Kenya’s public prosecutor has ordered investigations into the handling and spending of the sovereign bond cash, in response to persistent claims by Mr Odinga that Sh140 billion Eurobond funds were ‘missing’.
Mr Odinga has also challenged the Jubilee government to table the list of grand projects it financed with the Eurobond money.
“We are not convinced that the government could have absorbed another Sh197 billion, and even if it were do so, we would question the wisdom of spending such a huge amount of money on ‘non-priority’ projects,” Mr Odinga said in a statement.
He pointed out that Kenyans can clearly see the Sh31 billion funds spent on the 50.4-kilometre eight-lane Thika Superhighway but have yet to be shown what the Sh197 billion built.
“We have asked the Treasury to provide a breakdown of the projects that this money was put into so that we can verify that they exist and that they are good value for money,” he added.
Kenya’s total public debt had ballooned by 50 per cent under President Uhuru Kenyatta to Sh2.84 trillion or 49.75 per cent of GDP by June this year compared to Sh1.89 trillion equivalent of 42 per cent of GDP in June 2013.
Mr Kenyatta’s insatiable appetite for debt has seen Kenya chalk up another $600 million (Sh60 billion) short-term syndicated loan in October to ease a government cash crunch in the face of mounting recurrent expenditure obligations, including payment of salaries, wages and allowances to public officials.
John Githongo, a former anti-graft czar, said failure by the government to account for the massive cash borrowed from the international markets would make the Eurobond Kenya’s “greatest heist” outshining other mega scams such as Goldenberg and Anglo-Leasing.
All ongoing infrastructure projects have been funded by separate debts that have only added weight to future debt servicing obligations.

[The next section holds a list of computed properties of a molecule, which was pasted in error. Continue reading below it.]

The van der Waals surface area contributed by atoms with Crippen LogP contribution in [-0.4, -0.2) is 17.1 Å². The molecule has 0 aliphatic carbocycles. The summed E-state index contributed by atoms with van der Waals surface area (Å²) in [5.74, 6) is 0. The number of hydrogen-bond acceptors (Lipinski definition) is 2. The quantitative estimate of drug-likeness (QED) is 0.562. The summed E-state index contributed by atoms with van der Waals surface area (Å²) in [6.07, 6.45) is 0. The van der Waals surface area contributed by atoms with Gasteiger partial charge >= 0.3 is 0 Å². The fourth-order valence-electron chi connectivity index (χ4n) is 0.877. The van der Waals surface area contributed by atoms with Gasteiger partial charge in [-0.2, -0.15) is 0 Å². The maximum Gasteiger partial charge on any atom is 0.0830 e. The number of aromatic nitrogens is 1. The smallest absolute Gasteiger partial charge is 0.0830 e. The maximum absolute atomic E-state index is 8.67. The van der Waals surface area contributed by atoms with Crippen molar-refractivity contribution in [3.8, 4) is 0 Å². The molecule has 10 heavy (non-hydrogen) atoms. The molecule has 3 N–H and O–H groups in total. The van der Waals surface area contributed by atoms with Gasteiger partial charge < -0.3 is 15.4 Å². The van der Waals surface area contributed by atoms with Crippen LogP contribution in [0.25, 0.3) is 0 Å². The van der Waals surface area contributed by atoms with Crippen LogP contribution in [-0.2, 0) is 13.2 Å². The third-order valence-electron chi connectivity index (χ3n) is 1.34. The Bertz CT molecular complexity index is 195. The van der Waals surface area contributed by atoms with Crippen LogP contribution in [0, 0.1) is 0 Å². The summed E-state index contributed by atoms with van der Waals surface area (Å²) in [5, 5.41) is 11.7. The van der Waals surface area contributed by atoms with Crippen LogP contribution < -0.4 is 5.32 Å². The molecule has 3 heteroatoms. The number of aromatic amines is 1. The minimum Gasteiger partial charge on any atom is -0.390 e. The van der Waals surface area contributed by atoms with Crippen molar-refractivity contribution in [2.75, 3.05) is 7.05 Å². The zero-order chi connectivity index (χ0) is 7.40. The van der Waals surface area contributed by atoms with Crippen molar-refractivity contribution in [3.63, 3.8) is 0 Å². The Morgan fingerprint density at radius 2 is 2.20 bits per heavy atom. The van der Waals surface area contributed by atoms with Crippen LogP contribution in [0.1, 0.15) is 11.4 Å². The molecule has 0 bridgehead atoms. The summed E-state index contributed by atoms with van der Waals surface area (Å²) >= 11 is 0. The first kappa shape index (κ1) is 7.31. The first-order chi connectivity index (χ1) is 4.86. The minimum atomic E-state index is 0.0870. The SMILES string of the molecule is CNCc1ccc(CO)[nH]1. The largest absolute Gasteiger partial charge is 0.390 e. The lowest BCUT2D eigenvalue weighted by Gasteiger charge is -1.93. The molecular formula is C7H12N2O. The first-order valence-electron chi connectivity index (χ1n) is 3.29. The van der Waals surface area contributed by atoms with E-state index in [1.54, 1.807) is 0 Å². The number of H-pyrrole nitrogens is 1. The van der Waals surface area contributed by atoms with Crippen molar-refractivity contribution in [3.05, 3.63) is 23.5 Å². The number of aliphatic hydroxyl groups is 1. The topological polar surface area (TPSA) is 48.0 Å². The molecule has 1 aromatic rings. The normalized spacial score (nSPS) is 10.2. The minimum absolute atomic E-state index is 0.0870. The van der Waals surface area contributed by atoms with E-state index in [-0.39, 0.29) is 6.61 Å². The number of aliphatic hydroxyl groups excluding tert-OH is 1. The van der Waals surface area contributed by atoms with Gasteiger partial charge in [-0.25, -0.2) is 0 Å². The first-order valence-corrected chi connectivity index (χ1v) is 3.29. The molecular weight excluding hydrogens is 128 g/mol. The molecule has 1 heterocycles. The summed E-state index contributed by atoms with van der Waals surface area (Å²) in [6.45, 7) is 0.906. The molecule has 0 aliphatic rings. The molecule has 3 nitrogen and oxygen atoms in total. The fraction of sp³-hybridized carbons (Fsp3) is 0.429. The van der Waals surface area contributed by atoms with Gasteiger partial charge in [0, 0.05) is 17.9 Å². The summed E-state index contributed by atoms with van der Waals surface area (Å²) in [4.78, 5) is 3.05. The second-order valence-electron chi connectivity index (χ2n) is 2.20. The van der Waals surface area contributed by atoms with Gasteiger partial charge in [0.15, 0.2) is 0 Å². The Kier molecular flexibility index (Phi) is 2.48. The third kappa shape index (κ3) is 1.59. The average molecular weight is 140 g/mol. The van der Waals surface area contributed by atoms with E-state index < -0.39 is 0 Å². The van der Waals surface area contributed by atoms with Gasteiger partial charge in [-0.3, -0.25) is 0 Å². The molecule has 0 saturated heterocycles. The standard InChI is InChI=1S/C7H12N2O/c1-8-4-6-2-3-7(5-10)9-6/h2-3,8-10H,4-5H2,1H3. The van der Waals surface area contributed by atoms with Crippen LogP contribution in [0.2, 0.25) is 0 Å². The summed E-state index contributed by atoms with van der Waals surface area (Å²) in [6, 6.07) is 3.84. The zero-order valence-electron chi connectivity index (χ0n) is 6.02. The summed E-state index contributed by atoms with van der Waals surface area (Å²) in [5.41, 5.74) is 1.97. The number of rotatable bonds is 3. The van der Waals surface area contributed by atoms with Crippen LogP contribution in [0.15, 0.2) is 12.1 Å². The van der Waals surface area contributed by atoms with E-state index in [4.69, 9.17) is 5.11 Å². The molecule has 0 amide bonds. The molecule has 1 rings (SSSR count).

The 495-kilometre Mombasa-Nairobi standard gauge rail line, under construction, is, for instance, being financed through a $2 billion commercial loan from the Chinese government while Japan has lent Kenya ¥26.7 billion to fund the building of a second terminal at the port of Mombasa expected to be completed by 2018.
KenGen’s $1.3 billion 280 MW geothermal project at Olkaria — Africa’s largest steam development — was funded by multilateral lenders, including the World Bank, Japan International Co-operation Agency, European Investment Bank, French Development Agency (AFD) and the German Reconstruction Bank (KfW).
Kenya Pipeline in July turned to commercial lenders for a $350 million syndicated loan to bankroll the construction of a new 450-kilometre Mombasa-Nairobi oil pipeline to replace the current one in use since 1978.
Israel has committed to finance a large portion of the ambitious Sh400 billion Galana-Kulalu one-million-acre irrigation scheme which has already harvested the first crop from a 10,000-hectare model farm.
Mr Kenyatta has announced that he’s seeking investors to fund the $18.1 billion Lamu Port—Southern Sudan—Ethiopia Transport (Lapsset) corridor project under a public-private partnership model.
A majority of UhuRuto’s infrastructure-focused election pledges are yet to take off, including the planned commuter light-rail in major towns, a new international airport at Isiolo, and five new national stadiums.